"Could you post a couple of pictures of how the back/topline should look like when horses get more conditioned?"
This was a question posed to me by one of our Horse Listening readers (thanks, Stephanie). It's a good question and I thought I'd answer it here with more detail. When we are learning to ride, it is important for us to learn to develop our "eye" as well as our "feel" of good movement. I decided to answer the question here because there are surely many people who might be interested in the answer.
An active back is fairly easy to identify. Take a look at the horse's back behind the saddle. There are muscles on either side of the spine. If the back is "swinging," and there is a good forward movement (impulsion), you should be able to see the muscles bulging on both sides of the spine. While you watch, you should be able to see the muscle rippling underneath the skin as the horse moves.
In the above picture, you can see that Cyrus is using his back nicely. I chose this picture because the sunlight allows you to see the gleam of the muscles. That line down the middle of his back is the dip of the spine, where there is no muscling.
The other clue is the deep stride length of the inside hind leg. When his back is active like this, I feel a "swing" in his trot movement and he is invariably round in his body outline and softer in the contact.
A final thing to look for is the lift of the tail. His lightly arched tail indicates first the hind end engagement, but also a fairly relaxed back. In movement, the tail will swing lightly left and right during the trot steps. Ideally, the tail is lifted in the middle of the hind end. If the tail points steadily left or right, the horse is working to counter an imbalance or lack of straightness issue.
You should be able to see the top line muscles working in all the gaits. Whether in walk, trot or canter, the horse can reach underneath the body with the hind legs and in the rhythm of the movement, rise and drop his back. The back will likely "swing" in the stride - left, right, up and down depending on the gait - and there is a general sense of release, "throughness" (of energy) and roundness in the overall outline of the horse.
There are other signs that go along with the increase muscle use of the top line. You might see some mild foaming of saliva in the corners of his mouth.You might get a snort as he releases tension through his body. The ears are soft and sometimes flop in the rhythm of the movement. The gaits feel bouncier with more air time. The horse may become more forward or enthusiastic in his work.
In general, he feels better to ride and looks better to an observer on the ground.
What to do when the horse uses his back.
When your horse offers his back, it is up to you to ride in a way that encourages him to continue the swing and impulsion.
1. Go with the movement.
Riders often resist when they feel a surge of unexpected energy or movement. Be ready for it and go with the flow (quite literally)! Swing more through your own back. Allow energy through both your lower back and between your shoulder blade area. Be sure that the horse feels your commitment to the movement.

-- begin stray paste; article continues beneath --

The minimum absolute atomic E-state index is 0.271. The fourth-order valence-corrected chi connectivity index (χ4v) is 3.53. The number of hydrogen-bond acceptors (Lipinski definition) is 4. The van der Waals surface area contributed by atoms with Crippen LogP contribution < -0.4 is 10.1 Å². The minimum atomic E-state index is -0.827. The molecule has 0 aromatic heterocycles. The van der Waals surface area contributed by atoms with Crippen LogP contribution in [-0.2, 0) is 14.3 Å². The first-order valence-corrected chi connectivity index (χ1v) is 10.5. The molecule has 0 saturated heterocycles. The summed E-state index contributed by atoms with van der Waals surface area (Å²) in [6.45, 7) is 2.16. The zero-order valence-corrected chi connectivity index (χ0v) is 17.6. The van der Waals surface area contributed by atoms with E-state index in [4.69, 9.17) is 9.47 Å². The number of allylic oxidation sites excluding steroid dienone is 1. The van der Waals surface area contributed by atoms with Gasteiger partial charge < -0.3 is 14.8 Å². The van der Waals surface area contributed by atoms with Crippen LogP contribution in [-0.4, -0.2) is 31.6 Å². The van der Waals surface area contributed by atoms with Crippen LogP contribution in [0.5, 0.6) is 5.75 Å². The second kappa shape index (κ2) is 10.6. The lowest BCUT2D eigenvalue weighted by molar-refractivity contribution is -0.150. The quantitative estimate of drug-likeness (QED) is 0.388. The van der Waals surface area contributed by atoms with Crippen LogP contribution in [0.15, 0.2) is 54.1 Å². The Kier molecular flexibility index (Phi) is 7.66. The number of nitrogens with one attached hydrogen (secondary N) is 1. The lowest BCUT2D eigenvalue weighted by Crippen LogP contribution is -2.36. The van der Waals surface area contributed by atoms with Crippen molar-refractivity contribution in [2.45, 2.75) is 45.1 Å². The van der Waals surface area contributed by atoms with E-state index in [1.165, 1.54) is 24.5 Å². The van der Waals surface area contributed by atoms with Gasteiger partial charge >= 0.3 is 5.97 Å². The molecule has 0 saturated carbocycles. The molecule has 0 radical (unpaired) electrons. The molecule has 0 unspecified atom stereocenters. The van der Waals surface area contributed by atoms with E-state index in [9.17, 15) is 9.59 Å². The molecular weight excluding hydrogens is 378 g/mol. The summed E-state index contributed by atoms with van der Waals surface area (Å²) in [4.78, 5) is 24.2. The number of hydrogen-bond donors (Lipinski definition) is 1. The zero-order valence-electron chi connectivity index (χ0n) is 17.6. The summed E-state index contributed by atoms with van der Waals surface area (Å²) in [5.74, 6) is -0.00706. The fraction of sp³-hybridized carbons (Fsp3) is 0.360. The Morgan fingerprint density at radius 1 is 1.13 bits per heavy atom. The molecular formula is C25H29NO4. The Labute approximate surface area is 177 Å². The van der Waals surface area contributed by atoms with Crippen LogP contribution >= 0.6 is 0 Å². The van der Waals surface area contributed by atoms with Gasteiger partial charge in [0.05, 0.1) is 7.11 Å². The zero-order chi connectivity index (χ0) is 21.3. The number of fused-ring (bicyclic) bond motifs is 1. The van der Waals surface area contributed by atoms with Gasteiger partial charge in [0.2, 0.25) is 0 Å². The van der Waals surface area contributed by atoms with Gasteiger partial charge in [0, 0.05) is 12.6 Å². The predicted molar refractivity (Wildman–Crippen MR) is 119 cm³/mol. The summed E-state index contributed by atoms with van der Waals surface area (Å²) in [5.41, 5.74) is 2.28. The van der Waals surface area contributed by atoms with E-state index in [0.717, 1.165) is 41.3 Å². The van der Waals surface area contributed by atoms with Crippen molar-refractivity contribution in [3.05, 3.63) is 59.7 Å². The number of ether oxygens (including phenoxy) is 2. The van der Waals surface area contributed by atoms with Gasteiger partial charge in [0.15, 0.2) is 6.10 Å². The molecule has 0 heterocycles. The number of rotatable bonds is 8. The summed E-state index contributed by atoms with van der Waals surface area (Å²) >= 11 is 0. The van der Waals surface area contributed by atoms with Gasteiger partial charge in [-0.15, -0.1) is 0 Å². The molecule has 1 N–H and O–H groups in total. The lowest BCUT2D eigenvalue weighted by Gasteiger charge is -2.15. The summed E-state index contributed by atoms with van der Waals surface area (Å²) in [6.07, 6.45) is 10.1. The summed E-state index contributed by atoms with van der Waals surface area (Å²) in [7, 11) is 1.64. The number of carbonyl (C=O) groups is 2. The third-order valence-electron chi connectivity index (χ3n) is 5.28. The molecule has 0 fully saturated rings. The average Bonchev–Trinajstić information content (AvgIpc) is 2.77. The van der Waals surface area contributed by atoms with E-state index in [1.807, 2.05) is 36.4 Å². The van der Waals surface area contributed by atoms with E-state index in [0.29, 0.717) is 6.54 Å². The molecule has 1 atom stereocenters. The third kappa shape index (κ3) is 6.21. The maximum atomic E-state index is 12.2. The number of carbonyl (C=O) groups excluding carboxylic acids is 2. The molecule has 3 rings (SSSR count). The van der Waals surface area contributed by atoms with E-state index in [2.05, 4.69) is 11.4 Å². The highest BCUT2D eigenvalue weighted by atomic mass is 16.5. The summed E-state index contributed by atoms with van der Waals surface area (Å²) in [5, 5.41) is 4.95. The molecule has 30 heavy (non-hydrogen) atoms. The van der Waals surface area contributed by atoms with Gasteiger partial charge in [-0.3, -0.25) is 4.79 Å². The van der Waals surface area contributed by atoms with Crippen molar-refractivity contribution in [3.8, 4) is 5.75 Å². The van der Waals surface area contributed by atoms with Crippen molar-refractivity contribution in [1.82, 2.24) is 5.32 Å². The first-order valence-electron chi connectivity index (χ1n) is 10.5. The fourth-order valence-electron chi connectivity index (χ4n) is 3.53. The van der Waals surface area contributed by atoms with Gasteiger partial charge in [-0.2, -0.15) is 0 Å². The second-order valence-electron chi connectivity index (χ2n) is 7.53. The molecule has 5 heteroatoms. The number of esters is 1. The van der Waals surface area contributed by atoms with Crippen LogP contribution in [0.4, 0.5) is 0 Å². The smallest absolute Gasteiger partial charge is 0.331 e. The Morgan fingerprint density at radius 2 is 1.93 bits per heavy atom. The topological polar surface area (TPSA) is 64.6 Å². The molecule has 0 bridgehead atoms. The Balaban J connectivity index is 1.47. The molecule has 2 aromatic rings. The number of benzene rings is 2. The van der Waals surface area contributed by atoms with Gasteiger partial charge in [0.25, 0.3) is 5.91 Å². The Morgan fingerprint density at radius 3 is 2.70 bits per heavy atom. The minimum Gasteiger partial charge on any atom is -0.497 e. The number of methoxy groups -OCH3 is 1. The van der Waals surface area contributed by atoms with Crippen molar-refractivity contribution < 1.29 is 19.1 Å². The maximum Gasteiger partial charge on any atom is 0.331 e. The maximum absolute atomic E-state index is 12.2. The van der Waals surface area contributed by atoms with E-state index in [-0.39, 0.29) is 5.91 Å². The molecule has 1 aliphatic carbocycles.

2. Allow with your seat.
You might notice more up and down movement when the horse begins to swing. Rather than bracing against it, give through your lower back and keep your seat moving in tandem with the horse. If your horse swings up to your seat and feels an abrupt push-down coming from you, he will invariably mirror your movement with a dropped back. In time, he might learn to ride with a hollowed back simply because of your reaction.
3. Keep using your aids.
Make sure you keep using your aids - it is often easier to "shut off" your communication when you need to work harder to stay with the horse. Scoop with your seat to encourage the energy forward and through the horse's body. Use your turn aids on a turn, and regularly work on straightening in the movement. Remember to include half-halts when necessary to rebalance the horse and help him stay off the forehand. In all cases, be an active participant in the creation and then the maintenance of the movement.
4. Reward Your Horse
There is nothing better than the rider that gives immediate "yes" answers to the horse's efforts. You can pat the horse, but also harmonize through intentional aids that release, follow or become quiet while the horse is still in movement. "Become one" using quick aids that guide and release and watch as your horse gains in confidence.
Well, there you have it. First of all, watch as many horses as you can while they are being ridden. See if you can spot engaged movement and an active, swinging back. Then see if you can improve your horse's back while you ride. Try some of the above suggestions and see what works best for your horse. Different horses and different situations might require variations of the above ideas. See if someone can watch you and give you feedback on what they see.
How do you know that your horse is swinging and using an active back? Let us know in the comments below.
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